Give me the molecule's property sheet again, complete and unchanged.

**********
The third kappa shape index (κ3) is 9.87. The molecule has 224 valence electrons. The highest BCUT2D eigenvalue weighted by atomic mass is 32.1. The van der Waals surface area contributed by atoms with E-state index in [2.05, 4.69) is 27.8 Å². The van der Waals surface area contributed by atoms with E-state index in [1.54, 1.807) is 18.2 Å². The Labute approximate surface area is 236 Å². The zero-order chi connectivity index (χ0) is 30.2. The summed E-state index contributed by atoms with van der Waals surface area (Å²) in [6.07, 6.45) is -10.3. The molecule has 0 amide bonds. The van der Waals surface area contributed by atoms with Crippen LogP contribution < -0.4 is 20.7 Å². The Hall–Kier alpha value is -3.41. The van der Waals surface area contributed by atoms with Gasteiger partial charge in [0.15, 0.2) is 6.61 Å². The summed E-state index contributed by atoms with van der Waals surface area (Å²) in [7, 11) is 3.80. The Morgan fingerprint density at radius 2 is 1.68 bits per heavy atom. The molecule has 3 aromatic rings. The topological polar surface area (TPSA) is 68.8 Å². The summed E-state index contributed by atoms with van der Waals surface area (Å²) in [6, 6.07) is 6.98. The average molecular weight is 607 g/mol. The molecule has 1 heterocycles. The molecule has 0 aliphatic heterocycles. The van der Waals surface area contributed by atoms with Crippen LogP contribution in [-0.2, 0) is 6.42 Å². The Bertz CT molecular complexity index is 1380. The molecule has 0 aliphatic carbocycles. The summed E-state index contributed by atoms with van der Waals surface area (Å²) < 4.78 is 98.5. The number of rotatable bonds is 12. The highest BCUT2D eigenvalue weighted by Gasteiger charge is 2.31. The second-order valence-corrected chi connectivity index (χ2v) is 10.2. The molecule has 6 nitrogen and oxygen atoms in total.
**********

The third kappa shape index (κ3) is 9.87. The molecule has 224 valence electrons. The highest BCUT2D eigenvalue weighted by atomic mass is 32.1. The van der Waals surface area contributed by atoms with E-state index in [2.05, 4.69) is 27.8 Å². The van der Waals surface area contributed by atoms with E-state index in [1.54, 1.807) is 18.2 Å². The Labute approximate surface area is 236 Å². The zero-order chi connectivity index (χ0) is 30.2. The summed E-state index contributed by atoms with van der Waals surface area (Å²) in [6.07, 6.45) is -10.3. The molecule has 0 amide bonds. The van der Waals surface area contributed by atoms with Crippen LogP contribution < -0.4 is 20.7 Å². The Hall–Kier alpha value is -3.41. The van der Waals surface area contributed by atoms with Gasteiger partial charge in [0.15, 0.2) is 6.61 Å². The summed E-state index contributed by atoms with van der Waals surface area (Å²) in [7, 11) is 3.80. The Morgan fingerprint density at radius 2 is 1.68 bits per heavy atom. The molecule has 3 aromatic rings. The topological polar surface area (TPSA) is 68.8 Å². The summed E-state index contributed by atoms with van der Waals surface area (Å²) in [6, 6.07) is 6.98. The average molecular weight is 607 g/mol. The molecule has 1 heterocycles. The molecule has 0 aliphatic heterocycles. The van der Waals surface area contributed by atoms with Crippen LogP contribution in [-0.2, 0) is 6.42 Å². The Bertz CT molecular complexity index is 1380. The molecule has 0 aliphatic carbocycles. The summed E-state index contributed by atoms with van der Waals surface area (Å²) < 4.78 is 98.5. The number of rotatable bonds is 12. The highest BCUT2D eigenvalue weighted by Gasteiger charge is 2.31. The second-order valence-corrected chi connectivity index (χ2v) is 10.2. The molecule has 6 nitrogen and oxygen atoms in total.